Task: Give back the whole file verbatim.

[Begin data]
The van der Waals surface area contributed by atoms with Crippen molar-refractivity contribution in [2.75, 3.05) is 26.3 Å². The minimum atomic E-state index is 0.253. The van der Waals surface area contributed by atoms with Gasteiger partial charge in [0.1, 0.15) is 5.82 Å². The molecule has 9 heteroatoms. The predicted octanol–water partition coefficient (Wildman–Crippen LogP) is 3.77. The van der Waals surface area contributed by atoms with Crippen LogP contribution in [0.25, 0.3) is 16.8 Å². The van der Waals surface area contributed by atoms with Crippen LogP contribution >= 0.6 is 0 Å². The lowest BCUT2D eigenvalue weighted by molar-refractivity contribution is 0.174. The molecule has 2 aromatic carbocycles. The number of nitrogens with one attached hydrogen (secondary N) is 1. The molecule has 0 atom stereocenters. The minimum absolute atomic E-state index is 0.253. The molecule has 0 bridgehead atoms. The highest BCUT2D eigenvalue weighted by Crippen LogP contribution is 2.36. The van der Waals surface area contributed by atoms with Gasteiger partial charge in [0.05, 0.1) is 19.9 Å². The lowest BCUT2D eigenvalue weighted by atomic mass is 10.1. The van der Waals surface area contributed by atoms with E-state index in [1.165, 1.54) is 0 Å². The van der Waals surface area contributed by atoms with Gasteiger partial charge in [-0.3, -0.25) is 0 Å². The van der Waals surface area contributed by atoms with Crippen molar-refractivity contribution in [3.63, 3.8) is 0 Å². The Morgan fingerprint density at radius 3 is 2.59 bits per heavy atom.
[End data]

The van der Waals surface area contributed by atoms with Crippen molar-refractivity contribution in [2.75, 3.05) is 26.3 Å². The minimum atomic E-state index is 0.253. The van der Waals surface area contributed by atoms with Gasteiger partial charge in [0.1, 0.15) is 5.82 Å². The molecule has 9 heteroatoms. The predicted octanol–water partition coefficient (Wildman–Crippen LogP) is 3.77. The van der Waals surface area contributed by atoms with Crippen LogP contribution in [0.25, 0.3) is 16.8 Å². The van der Waals surface area contributed by atoms with Crippen LogP contribution >= 0.6 is 0 Å². The lowest BCUT2D eigenvalue weighted by molar-refractivity contribution is 0.174. The molecule has 2 aromatic carbocycles. The number of nitrogens with one attached hydrogen (secondary N) is 1. The molecule has 0 atom stereocenters. The minimum absolute atomic E-state index is 0.253. The molecule has 0 bridgehead atoms. The highest BCUT2D eigenvalue weighted by Crippen LogP contribution is 2.36. The van der Waals surface area contributed by atoms with Gasteiger partial charge in [0.05, 0.1) is 19.9 Å². The lowest BCUT2D eigenvalue weighted by atomic mass is 10.1. The van der Waals surface area contributed by atoms with E-state index in [1.165, 1.54) is 0 Å². The van der Waals surface area contributed by atoms with Gasteiger partial charge in [-0.3, -0.25) is 0 Å². The van der Waals surface area contributed by atoms with Crippen molar-refractivity contribution in [3.63, 3.8) is 0 Å². The Morgan fingerprint density at radius 3 is 2.59 bits per heavy atom.